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After the encirclement of General Hans-Valentin Hube's 1st Panzer Army in the Kamenets-Podolsky pocket in Ukraine, Field Marshal Erich von Manstein requested that the Hohenstaufen and Frundsberg divisions be sent to attempt to link up with the encircled force.
Arriving in late March 1944, the divisions were formed into the II Panzer Corps and were sent into the attack near the town of Tarnopol. In three days of combat, the Hohenstaufen destroyed 74 Soviet tanks, 84 self propelled assault guns, 21 anti tank guns, and 12 mortars. After heavy fighting in the season of rasputitsa ("roadlessness"), the division effected a link-up with Hube's forces near the town of Buchach.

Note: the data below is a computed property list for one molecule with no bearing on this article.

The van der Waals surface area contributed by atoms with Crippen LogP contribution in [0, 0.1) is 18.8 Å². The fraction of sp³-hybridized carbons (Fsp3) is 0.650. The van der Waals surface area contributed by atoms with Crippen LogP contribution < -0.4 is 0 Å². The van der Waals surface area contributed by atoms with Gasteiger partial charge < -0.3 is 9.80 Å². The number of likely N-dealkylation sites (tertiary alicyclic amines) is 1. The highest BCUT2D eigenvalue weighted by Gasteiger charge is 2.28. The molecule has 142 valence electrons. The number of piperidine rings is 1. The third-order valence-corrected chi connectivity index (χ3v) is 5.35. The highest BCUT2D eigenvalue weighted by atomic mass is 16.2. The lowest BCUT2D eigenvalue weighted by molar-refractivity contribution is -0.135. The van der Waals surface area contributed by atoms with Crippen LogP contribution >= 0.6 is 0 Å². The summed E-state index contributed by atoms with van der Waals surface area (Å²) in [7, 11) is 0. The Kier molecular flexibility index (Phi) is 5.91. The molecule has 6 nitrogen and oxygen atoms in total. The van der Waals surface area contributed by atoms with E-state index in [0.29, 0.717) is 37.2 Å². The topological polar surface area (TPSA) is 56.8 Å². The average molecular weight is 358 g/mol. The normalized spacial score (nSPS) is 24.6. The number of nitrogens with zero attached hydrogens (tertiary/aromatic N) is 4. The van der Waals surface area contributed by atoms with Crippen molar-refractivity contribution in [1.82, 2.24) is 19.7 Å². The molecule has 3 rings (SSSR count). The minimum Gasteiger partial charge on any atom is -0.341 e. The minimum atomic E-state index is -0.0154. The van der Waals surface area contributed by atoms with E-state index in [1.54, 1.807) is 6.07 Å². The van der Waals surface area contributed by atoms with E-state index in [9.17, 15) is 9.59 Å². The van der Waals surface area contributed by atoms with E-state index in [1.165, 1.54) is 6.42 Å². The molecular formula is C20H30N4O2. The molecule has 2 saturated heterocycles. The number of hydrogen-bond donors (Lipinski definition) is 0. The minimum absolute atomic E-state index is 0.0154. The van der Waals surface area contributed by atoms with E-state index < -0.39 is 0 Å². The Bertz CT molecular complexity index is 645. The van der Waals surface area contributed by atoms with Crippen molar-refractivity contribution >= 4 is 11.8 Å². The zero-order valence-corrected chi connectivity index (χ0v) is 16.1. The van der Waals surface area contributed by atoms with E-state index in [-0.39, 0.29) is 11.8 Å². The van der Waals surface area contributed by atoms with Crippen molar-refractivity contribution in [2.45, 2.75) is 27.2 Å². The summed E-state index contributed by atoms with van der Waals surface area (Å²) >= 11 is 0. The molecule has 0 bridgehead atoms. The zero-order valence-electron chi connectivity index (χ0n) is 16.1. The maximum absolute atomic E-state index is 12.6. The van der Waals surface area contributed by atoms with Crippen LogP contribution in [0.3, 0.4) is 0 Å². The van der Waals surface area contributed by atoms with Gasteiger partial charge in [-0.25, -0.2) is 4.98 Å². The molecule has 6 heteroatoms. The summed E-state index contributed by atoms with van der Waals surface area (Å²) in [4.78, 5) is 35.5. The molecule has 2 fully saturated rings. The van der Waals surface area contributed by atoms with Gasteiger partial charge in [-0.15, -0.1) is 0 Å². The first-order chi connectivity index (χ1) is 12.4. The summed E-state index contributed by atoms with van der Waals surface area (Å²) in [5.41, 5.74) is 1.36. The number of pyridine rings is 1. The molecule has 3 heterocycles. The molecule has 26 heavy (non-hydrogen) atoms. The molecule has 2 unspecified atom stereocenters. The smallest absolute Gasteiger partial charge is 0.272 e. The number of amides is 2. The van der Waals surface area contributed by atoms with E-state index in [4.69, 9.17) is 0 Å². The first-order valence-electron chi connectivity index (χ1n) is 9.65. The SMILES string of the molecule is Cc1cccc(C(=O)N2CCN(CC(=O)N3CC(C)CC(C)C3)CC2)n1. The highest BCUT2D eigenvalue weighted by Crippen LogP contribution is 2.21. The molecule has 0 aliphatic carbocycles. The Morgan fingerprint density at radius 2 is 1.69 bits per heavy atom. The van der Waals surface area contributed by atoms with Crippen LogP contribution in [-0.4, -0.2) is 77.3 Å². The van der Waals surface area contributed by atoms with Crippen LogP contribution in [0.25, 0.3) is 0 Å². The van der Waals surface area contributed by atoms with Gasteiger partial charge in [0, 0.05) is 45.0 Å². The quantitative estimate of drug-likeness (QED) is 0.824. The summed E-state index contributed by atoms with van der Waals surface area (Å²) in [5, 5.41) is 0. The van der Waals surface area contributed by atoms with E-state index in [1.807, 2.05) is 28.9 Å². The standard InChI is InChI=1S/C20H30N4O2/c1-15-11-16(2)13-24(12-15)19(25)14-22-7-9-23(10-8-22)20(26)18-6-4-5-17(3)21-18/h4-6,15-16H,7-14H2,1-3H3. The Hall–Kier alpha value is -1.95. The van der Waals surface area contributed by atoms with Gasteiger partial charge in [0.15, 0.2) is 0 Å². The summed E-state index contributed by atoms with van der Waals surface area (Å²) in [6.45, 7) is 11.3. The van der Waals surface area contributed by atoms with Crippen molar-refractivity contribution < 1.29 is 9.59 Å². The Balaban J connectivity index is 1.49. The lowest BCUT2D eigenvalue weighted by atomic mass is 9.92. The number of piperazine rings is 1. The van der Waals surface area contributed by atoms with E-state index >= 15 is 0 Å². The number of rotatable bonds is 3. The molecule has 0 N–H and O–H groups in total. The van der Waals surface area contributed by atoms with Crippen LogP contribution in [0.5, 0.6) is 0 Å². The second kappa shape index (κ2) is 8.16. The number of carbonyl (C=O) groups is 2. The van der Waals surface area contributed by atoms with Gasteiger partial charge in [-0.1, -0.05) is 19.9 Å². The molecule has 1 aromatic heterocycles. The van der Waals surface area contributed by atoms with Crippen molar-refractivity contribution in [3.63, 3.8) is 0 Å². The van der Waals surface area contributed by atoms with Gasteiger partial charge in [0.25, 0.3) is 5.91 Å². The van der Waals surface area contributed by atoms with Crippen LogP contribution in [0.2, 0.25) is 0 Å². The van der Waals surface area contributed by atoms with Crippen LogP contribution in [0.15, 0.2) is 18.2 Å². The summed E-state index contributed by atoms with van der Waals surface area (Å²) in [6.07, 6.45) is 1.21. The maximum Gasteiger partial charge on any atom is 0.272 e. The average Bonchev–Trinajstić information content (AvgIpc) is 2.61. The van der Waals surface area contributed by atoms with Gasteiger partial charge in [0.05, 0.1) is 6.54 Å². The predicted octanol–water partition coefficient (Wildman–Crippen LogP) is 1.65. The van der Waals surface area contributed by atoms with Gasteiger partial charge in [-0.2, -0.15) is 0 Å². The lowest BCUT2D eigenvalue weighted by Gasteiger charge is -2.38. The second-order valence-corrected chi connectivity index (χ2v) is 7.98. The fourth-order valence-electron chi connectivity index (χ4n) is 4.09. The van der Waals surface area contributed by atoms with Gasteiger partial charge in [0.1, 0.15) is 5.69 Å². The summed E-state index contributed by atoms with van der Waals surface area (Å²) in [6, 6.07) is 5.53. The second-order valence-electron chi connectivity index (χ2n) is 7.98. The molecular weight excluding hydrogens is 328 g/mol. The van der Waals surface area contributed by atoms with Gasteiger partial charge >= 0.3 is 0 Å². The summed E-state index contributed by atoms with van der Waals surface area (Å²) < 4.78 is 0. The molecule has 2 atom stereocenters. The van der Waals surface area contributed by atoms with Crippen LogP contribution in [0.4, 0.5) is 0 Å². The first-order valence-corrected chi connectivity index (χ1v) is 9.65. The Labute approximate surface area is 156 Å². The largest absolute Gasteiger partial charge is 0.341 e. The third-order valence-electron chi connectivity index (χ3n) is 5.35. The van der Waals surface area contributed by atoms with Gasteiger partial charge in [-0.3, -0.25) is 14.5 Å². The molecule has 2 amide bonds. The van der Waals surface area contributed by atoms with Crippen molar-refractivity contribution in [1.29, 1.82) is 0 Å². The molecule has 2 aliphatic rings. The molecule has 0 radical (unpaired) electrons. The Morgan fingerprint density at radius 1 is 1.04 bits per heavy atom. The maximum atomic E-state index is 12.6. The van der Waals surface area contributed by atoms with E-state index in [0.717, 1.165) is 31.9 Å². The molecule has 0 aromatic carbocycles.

The division's actions helped prevent the encirclement of the 1st Panzer Army. During these battles, Hohenstaufen had suffered 1,011 casualties. The II SS Panzer Corps was to act as reserve for Army Group North Ukraine. After the Allied invasion of northern France on 6 June 1944, the II SS Panzer Corps, including Hohenstaufen, was sent west on 12 June, to defend Caen in Normandy.